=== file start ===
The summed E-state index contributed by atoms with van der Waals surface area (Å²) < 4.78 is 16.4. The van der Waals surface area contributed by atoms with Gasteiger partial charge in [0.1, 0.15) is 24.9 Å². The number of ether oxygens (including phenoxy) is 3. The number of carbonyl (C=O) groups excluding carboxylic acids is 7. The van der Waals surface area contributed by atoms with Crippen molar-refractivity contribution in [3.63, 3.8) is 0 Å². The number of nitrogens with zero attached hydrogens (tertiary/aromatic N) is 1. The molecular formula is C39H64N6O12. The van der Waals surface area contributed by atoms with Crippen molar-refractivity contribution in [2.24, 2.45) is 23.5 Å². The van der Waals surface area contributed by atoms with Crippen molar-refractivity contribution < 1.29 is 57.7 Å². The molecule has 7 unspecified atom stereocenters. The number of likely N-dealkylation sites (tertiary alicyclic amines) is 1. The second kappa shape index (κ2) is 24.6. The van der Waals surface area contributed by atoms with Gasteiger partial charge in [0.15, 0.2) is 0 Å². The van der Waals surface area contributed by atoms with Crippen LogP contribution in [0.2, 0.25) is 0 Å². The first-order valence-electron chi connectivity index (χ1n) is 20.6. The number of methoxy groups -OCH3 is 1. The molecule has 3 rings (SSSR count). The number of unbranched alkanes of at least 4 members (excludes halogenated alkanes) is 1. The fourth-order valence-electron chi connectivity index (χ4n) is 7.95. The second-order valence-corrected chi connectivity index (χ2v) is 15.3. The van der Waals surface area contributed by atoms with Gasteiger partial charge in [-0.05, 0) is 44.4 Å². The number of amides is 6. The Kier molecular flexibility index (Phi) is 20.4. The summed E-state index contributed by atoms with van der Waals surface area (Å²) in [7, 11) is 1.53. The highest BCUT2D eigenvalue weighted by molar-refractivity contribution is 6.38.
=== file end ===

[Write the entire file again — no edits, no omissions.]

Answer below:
The summed E-state index contributed by atoms with van der Waals surface area (Å²) < 4.78 is 16.4. The van der Waals surface area contributed by atoms with Gasteiger partial charge in [0.1, 0.15) is 24.9 Å². The number of ether oxygens (including phenoxy) is 3. The number of carbonyl (C=O) groups excluding carboxylic acids is 7. The van der Waals surface area contributed by atoms with Crippen molar-refractivity contribution in [3.63, 3.8) is 0 Å². The number of nitrogens with zero attached hydrogens (tertiary/aromatic N) is 1. The molecular formula is C39H64N6O12. The van der Waals surface area contributed by atoms with Crippen molar-refractivity contribution in [2.24, 2.45) is 23.5 Å². The van der Waals surface area contributed by atoms with Crippen molar-refractivity contribution < 1.29 is 57.7 Å². The molecule has 7 unspecified atom stereocenters. The number of likely N-dealkylation sites (tertiary alicyclic amines) is 1. The second kappa shape index (κ2) is 24.6. The van der Waals surface area contributed by atoms with Gasteiger partial charge in [0.15, 0.2) is 0 Å². The van der Waals surface area contributed by atoms with Crippen LogP contribution in [0.2, 0.25) is 0 Å². The first-order valence-electron chi connectivity index (χ1n) is 20.6. The number of methoxy groups -OCH3 is 1. The molecule has 3 rings (SSSR count). The number of unbranched alkanes of at least 4 members (excludes halogenated alkanes) is 1. The fourth-order valence-electron chi connectivity index (χ4n) is 7.95. The second-order valence-corrected chi connectivity index (χ2v) is 15.3. The van der Waals surface area contributed by atoms with Gasteiger partial charge in [-0.05, 0) is 44.4 Å². The number of amides is 6. The Kier molecular flexibility index (Phi) is 20.4. The summed E-state index contributed by atoms with van der Waals surface area (Å²) in [7, 11) is 1.53. The highest BCUT2D eigenvalue weighted by molar-refractivity contribution is 6.38.